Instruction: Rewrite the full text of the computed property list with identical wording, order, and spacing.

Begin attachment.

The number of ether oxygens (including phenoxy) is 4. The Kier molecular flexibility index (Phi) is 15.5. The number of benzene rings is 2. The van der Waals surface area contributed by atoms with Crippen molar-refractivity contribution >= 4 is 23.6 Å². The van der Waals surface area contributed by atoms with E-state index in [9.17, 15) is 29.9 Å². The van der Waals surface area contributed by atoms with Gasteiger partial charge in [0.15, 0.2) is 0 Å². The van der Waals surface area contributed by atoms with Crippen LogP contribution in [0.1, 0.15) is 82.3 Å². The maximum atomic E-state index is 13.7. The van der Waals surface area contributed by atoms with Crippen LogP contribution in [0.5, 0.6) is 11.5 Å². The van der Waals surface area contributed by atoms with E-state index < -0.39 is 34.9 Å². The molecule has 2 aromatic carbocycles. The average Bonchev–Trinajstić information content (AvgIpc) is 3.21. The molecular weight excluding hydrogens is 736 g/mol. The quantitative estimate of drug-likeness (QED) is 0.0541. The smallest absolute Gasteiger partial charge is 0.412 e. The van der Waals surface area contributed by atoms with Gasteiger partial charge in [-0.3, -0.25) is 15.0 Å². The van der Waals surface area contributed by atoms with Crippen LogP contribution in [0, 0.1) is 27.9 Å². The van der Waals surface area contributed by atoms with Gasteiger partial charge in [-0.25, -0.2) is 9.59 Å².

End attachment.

The number of ether oxygens (including phenoxy) is 4. The Kier molecular flexibility index (Phi) is 15.5. The number of benzene rings is 2. The van der Waals surface area contributed by atoms with Crippen molar-refractivity contribution >= 4 is 23.6 Å². The van der Waals surface area contributed by atoms with E-state index in [9.17, 15) is 29.9 Å². The van der Waals surface area contributed by atoms with Gasteiger partial charge in [0.15, 0.2) is 0 Å². The van der Waals surface area contributed by atoms with Crippen LogP contribution in [0.1, 0.15) is 82.3 Å². The maximum atomic E-state index is 13.7. The van der Waals surface area contributed by atoms with Crippen LogP contribution in [0.5, 0.6) is 11.5 Å². The van der Waals surface area contributed by atoms with E-state index < -0.39 is 34.9 Å². The molecule has 2 aromatic carbocycles. The average Bonchev–Trinajstić information content (AvgIpc) is 3.21. The molecular weight excluding hydrogens is 736 g/mol. The quantitative estimate of drug-likeness (QED) is 0.0541. The smallest absolute Gasteiger partial charge is 0.412 e. The van der Waals surface area contributed by atoms with Gasteiger partial charge in [-0.3, -0.25) is 15.0 Å². The van der Waals surface area contributed by atoms with Crippen LogP contribution in [0, 0.1) is 27.9 Å². The van der Waals surface area contributed by atoms with Gasteiger partial charge in [-0.25, -0.2) is 9.59 Å².